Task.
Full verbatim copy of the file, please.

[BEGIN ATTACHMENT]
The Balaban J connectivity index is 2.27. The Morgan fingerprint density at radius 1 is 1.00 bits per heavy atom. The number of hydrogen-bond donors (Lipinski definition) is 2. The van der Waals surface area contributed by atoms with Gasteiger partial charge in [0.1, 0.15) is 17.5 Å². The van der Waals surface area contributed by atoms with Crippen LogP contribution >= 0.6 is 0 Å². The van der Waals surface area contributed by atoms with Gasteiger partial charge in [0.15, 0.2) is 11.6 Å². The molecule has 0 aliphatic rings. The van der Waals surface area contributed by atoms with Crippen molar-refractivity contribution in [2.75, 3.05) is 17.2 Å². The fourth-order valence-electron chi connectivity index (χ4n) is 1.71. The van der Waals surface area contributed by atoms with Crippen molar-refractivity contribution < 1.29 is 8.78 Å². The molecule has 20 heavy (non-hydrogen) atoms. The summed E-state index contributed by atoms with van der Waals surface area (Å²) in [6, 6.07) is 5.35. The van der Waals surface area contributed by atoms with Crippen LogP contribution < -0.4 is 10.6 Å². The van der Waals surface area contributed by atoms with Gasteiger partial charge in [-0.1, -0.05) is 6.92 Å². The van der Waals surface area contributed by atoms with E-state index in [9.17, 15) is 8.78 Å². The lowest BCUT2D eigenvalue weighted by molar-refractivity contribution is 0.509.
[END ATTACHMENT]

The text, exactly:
The Balaban J connectivity index is 2.27. The Morgan fingerprint density at radius 1 is 1.00 bits per heavy atom. The number of hydrogen-bond donors (Lipinski definition) is 2. The van der Waals surface area contributed by atoms with Gasteiger partial charge in [0.1, 0.15) is 17.5 Å². The van der Waals surface area contributed by atoms with Crippen LogP contribution >= 0.6 is 0 Å². The van der Waals surface area contributed by atoms with Gasteiger partial charge in [0.15, 0.2) is 11.6 Å². The molecule has 0 aliphatic rings. The van der Waals surface area contributed by atoms with Crippen molar-refractivity contribution in [2.75, 3.05) is 17.2 Å². The fourth-order valence-electron chi connectivity index (χ4n) is 1.71. The van der Waals surface area contributed by atoms with Crippen molar-refractivity contribution < 1.29 is 8.78 Å². The molecule has 20 heavy (non-hydrogen) atoms. The summed E-state index contributed by atoms with van der Waals surface area (Å²) in [6, 6.07) is 5.35. The van der Waals surface area contributed by atoms with Crippen LogP contribution < -0.4 is 10.6 Å². The van der Waals surface area contributed by atoms with Gasteiger partial charge in [-0.1, -0.05) is 6.92 Å². The van der Waals surface area contributed by atoms with E-state index in [9.17, 15) is 8.78 Å². The lowest BCUT2D eigenvalue weighted by molar-refractivity contribution is 0.509.